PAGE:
My Christmas Suggestion

Thanksgiving Day has passed. On to Christmas, with festive displays, seasonal smells, and presents given and received. On the surface I see nothing wrong with this. I like this season.

But I have a problem with those who refuse to celebrate the real meaning of Christmas. Indeed, some intentionally keep Christ out of Christmas, while (literally) banking on profiting from their products and or services finding homes for Christmas. Our homes. All at a price, of course. 

Here’s my Christmas suggestion:

All individuals, companies, and organizations promoting Christmas-related services and/or products must do the following, in order to have a “Christmas Permit”, to be permitted to profit from such services/products during the Christmas season which, for many, starts in August. Some even sooner:

  1. Have a signed statement prominently displayed on their website, windows, and/or vehicles stating their affirmation of Christmas being the celebration of Jesus’ birth.

2. Require all employees and vendors to say “Merry Christmas,” rather than “Happy Holidays.” 

Sound radical or ridiculous? Maybe, but requiring so would force those profiting from Christmas at least do so honestly. Those who choose not to wouldn’t be allowed to sell anything having to do with Christmas.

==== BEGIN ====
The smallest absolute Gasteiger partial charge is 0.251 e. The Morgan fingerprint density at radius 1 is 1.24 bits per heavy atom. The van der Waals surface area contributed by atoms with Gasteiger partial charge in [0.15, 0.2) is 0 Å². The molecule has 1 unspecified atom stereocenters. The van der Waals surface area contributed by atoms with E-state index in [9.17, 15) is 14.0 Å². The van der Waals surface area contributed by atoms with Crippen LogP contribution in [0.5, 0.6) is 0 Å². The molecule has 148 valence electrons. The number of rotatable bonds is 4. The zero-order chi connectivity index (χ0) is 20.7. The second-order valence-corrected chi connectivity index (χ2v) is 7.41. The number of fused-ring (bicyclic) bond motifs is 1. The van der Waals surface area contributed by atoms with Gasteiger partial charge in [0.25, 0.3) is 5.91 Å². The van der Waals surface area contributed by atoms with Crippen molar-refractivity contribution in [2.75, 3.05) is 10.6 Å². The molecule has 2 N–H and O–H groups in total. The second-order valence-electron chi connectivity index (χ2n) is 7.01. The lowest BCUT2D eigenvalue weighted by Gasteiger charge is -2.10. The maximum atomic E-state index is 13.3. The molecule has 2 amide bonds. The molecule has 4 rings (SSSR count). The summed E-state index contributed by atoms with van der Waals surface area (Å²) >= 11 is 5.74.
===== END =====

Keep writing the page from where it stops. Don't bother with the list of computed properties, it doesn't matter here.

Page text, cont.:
Realistic? No, but that’s my Christmas suggestion. What’s yours?

What’s something you’d like to see to return more to the real meaning of Christmas?

What Really Matters in a House

Leave it to Beaver was a popular television series, that aired from 1957 to 1963. Those who watched the original programs or reruns may recognize the outside of the Cleaver residence. Nice house for the day.

The truth about the house is that the outside was just that: a movie set front for the Cleaver residence. There were no actual rooms inside. No places for children to explore. It was a made-for-TV front. Nothing more than a house’s front, that had no place to enter and enjoy.

People’s lives are like houses. The body is the outside, hiding the real person on the inside. The outside roof may be well designed and insulated, but I wouldn’t want to live on it, would you? There may be beautiful windows, allowing light to shine in on the interior, but outside windows fail to convey how charming the inside rooms really are.